Wednesday, March 19, 2008

three drafts, in progress

A few months ago, during a figure drawing class, my teacher gave me the most humiliating criticism I've received in a while. Possibly ever. She looked around at the other students' sketches, rendered in dramatic high-contrast charcoal and conte, then looked at pen-and-ink figure on my board.

"You need to start over," she said.

"Oh. Um, why?"

"Because your portfolio looks like a coloring book."

Man, that hurt. It still hurts. I've been trying to work on a series of small graphite portraits of my friends and friends of friends, in the hopes of learning more about light and form without having to deal with this spacey old bat breathing down my neck, but it's hard to brush off a blow that low.

And, ironically, I think the problem I have with these portraits is that I can't shake the feeling that they'd be stronger in a more linear (illustrative?) style.

With the possible exception of the first one, I think that the graphite and attention to form and light makes the portraits look kind of hokey. They look like they might be on the cover of one of those brochures you saw at your guidance counselor's office in middle school, mantled with dust and bearing titles like "What You Need to Know About Chlamydia" or "Marijuana: What's Up With That?" Maybe it's just me, and my teacher's right, but I dunno. I guess I'll do a few more and see if they look better in the context of a bigger series, or I'll bring out the shadow more and see if that changes anything.


  1. I think these are really beautiful, like those old illustrations in childrens books, soft and warm. I love your usual strong linear style though.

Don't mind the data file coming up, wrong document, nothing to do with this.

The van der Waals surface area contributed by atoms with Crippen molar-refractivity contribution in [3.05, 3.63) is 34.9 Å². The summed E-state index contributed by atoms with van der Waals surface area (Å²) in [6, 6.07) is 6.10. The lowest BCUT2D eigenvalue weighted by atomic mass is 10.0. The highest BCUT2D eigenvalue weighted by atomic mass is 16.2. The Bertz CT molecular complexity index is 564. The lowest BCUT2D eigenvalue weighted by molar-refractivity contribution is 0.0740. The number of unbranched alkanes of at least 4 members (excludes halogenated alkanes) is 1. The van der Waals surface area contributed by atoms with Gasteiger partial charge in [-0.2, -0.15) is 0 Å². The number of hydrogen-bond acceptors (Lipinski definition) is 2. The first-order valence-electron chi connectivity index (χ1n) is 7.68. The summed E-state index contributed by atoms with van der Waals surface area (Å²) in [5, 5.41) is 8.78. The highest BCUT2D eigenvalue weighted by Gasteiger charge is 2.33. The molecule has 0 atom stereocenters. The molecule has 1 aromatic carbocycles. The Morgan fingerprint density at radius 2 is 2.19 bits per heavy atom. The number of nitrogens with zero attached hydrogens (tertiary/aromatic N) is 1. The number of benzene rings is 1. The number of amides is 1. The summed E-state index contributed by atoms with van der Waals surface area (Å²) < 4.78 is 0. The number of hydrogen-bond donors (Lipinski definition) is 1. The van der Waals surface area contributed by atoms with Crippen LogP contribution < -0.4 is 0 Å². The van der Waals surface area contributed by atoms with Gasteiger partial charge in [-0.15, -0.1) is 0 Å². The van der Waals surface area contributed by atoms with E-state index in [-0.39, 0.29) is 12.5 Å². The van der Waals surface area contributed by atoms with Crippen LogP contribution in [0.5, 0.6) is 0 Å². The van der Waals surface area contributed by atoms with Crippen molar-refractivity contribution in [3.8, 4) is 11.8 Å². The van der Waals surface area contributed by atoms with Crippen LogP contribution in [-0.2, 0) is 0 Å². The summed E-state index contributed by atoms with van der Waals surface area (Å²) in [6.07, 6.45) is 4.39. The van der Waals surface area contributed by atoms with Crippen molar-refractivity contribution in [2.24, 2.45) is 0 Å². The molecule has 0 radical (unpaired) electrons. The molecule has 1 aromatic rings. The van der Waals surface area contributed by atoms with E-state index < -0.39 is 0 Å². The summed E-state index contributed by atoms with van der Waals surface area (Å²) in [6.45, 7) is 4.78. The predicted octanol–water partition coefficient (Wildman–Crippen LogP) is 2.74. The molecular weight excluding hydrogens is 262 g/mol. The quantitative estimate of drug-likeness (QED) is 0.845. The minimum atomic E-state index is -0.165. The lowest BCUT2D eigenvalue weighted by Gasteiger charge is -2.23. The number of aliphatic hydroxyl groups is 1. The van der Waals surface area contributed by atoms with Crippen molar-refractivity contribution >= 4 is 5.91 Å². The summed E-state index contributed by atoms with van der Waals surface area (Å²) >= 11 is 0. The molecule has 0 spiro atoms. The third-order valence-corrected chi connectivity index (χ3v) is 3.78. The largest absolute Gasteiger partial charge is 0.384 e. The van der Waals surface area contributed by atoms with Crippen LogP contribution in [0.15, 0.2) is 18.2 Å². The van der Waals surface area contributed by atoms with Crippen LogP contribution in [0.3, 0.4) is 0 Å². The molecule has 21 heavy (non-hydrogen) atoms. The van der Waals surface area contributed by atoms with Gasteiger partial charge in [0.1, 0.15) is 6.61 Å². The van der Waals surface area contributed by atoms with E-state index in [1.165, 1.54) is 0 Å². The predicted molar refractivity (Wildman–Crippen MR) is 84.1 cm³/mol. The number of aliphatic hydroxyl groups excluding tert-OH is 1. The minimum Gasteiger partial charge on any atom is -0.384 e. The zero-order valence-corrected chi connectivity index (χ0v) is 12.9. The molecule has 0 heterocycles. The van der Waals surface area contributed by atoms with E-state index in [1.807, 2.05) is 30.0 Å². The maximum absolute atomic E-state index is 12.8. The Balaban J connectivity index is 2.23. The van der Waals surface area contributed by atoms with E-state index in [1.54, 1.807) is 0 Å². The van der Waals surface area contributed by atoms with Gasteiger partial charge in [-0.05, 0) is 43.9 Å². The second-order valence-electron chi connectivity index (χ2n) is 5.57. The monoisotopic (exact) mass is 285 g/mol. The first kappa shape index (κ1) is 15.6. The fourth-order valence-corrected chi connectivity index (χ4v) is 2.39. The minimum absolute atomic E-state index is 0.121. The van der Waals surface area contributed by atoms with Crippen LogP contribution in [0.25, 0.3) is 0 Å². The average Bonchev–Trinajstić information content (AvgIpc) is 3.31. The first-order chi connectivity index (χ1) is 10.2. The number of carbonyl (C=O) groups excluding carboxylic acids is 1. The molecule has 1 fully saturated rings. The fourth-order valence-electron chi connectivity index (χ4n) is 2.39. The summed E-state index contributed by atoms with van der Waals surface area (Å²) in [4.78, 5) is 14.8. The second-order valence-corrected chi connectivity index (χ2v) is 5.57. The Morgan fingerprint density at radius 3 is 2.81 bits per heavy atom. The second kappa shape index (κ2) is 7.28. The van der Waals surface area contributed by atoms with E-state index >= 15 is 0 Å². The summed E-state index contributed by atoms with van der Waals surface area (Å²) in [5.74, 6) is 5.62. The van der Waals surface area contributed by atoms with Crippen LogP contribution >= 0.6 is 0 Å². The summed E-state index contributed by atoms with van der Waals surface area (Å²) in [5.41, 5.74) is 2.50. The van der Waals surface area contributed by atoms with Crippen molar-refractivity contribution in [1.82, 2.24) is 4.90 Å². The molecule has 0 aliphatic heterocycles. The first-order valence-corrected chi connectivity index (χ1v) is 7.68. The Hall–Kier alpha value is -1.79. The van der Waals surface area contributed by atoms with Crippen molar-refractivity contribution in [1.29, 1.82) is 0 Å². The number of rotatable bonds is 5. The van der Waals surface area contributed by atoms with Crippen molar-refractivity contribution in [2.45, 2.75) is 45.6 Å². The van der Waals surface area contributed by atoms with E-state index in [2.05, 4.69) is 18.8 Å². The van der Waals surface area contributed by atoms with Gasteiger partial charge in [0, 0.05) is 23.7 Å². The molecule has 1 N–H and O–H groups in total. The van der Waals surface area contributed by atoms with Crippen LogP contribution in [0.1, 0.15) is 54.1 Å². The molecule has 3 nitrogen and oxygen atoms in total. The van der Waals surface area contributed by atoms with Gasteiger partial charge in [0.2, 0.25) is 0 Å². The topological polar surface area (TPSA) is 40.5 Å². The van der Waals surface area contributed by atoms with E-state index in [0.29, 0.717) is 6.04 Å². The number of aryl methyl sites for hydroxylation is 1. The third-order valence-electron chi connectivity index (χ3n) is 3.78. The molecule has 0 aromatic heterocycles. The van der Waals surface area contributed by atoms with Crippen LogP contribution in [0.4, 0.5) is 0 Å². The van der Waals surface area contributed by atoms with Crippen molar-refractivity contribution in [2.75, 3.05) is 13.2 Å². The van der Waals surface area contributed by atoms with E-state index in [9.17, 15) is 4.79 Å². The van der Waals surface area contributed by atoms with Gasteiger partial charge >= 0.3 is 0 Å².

The thing about art teachers is they're just people and often artists who maybe aren't fulfilling their wishes in that area. I clashed constantly with my old art teacher and was left with very low morale. It took another teacher to turn that around. I would not take a comment like that to heart, genuinely.

  2. I completely agree with little robot! These drawings are beautiful, they have a touch of 'something else' and are exceptionally well crafted. Sounds to me like your art teacher has been indulging in a little art terrorism, whereby they use their position of so called authority to undermine and hopefully stifle their student's blossoming creativity, usually due to jealousy or plain lack of judgement. After all, if they succeed and weed out all the students with real talent, then there is less competition for themselves! (I know, this sounds VERY paranoid..heh heh). But it is a good thing to remember that teachers are often artists in the same game, and so, in some way, your peers and your competitors. Their motives may not always be sound.
    After encountering similar attitudes myself at art school, I decided that regardless of positions of 'status' the only criticism I would accept would be from those tutors whom I respected as Artists, ie- If I didn't rate their drawing/creativity then I refused to accept what they said about mine. It worked out quite well, as those tutors whose work I respected tended to be be more confident as people and they never deliberately undermined their students in a cruel or underhand way. (And I noticed it was the tutors without strong drawing skills themselves who tended to criticise my work most harshly..hmmm). please don't let it stop your flow, let it strengthen your resolve instead!! I know how damaging these blows can be.. Xx

  3. My heart actually sunk a little when I read about your art teacher's comment. Unbelievable. Or, sadly, too believable. I, too, ran into artistically stifled instructors, who, quite frankly, should not have been teaching. Her feedback was cruel and thoughtless and not constructive. So don't take it too seriously. It looks to me like you are exploring drawing with an approach that is sincere and open minded. You are bringing yourself to the paper, and finding your voice. That is so much more important than pleasing someone else's aesthetic! Keep on......